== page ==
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Health Minister updates Rajya Sabha on salient features of New MBBS Curriculum

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New Delhi: Through a written reply, the Minister of State in the Ministry of Health and Family Welfare, Shri Ashwini Kumar Choubey recently apprised the Rajya Sabha about the reforms in the new MBBS curriculum issued by the Medical Council of India (MCI).

Raising the query about the new MBBS syllabus, Shrimati Jharna Das Baidya asked the MoHFW minister to answer whether the Government proposes major reforms in the MBBS curriculum and if so, put forward its salient features. She demanded to know as to by what time the new curriculum is likely to be ready for medical students.

In his reply, Minister Choubey informed the assembly that as per information provided by Board of Governors in supersession of Medical Council of India (MCI BoG), MBBS curriculum has already been revised and implemented w.e.f. 1st August 2019.

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He further mentioned the salient features of the new MBBS syllabus including a Foundation Course, Early Clinical Exposure,skill laboratories as well as competency based curriculum.

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The in-detail description of the curriculum features is mentioned below:

Foundation Course:

The one-month foundation course is a part of the new MBBS curriculum that is designed to orient and sensitize the students to the various identified areas and to prepare a learner to study Medicine effectively.

The purpose of the Foundation course as defined by the MCI is threefold

a) Orienting the students to all aspects of the medical college environment.

b) Equipping them with certain basic, but important, skills required for patient care and enhancing their communication, language, computer and learning skills.

c) Providing the opportunity for peer and faculty interactions and an overall sensitisation to the various learning methodologies.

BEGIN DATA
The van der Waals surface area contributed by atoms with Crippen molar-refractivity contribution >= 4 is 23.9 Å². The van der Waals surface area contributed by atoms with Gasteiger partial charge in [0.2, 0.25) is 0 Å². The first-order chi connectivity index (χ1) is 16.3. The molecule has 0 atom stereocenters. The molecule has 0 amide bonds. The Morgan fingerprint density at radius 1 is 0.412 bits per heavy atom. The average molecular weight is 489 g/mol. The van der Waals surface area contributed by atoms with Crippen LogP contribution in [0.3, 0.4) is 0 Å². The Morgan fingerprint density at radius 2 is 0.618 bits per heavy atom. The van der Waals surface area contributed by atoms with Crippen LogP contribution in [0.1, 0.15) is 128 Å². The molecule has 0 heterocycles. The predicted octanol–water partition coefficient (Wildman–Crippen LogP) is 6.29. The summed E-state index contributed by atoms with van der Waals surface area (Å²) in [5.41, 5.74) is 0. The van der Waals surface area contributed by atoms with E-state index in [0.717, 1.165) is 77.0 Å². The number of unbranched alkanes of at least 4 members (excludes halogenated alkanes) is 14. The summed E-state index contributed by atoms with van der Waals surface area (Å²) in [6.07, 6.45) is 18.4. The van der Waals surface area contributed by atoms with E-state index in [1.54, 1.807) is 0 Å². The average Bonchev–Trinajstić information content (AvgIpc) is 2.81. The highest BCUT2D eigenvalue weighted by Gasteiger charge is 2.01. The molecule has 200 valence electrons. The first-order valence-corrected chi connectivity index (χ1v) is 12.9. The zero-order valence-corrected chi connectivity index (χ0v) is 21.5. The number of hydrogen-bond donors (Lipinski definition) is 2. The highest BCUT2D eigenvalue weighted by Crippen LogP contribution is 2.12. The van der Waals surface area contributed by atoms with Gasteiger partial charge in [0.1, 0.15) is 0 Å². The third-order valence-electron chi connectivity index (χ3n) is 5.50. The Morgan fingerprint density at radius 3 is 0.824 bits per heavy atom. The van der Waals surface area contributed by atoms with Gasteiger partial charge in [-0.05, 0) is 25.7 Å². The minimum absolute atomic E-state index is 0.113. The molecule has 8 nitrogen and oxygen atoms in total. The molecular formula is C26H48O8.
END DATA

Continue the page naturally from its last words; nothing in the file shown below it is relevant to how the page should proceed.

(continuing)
Read Also: Foundation Course for MBBS: MCI Releases documents containing details

Early Clinical Exposure:

Early Clinical Exposure (ECE) provides a clinical context and relevance to basic sciences learning. It also facilitates early involvement in the healthcare environment that serves as motivation and reference point for students, leading to their professional growth & development.

The objectives of early clinical exposure of the first-year medical learners are to enable the MBBS medicos to:

(a) Recognize the relevance of basic sciences in diagnosis, patient care and treatment.
(b) Provide a context that will enhance basic science learning.
(c) Relate to the experience of patients as a motivation to learn.
(d) Recognize attitude, ethics and professionalism as integral to the doctor-patient relationship.
(e) Understand the socio-cultural context of diseases through the study of humanities.

Read Also: MBBS Curriculum: MCI releases details on New Module on Early Clinical Exposure, Check it out

Guidelines for the development of Skill laboratories in Medical Colleges:

The MCI mandated that every medical institution must provide students access to a skills laboratory where they can practice and improve skills pre-specified in the curriculum.

MCI also set guidelines to be followed for setting up of skilled labs at medical colleges.

  1. Every medical institution must provide students access to a skills laboratory where they can practice and improve skills pre-specified in the curriculum.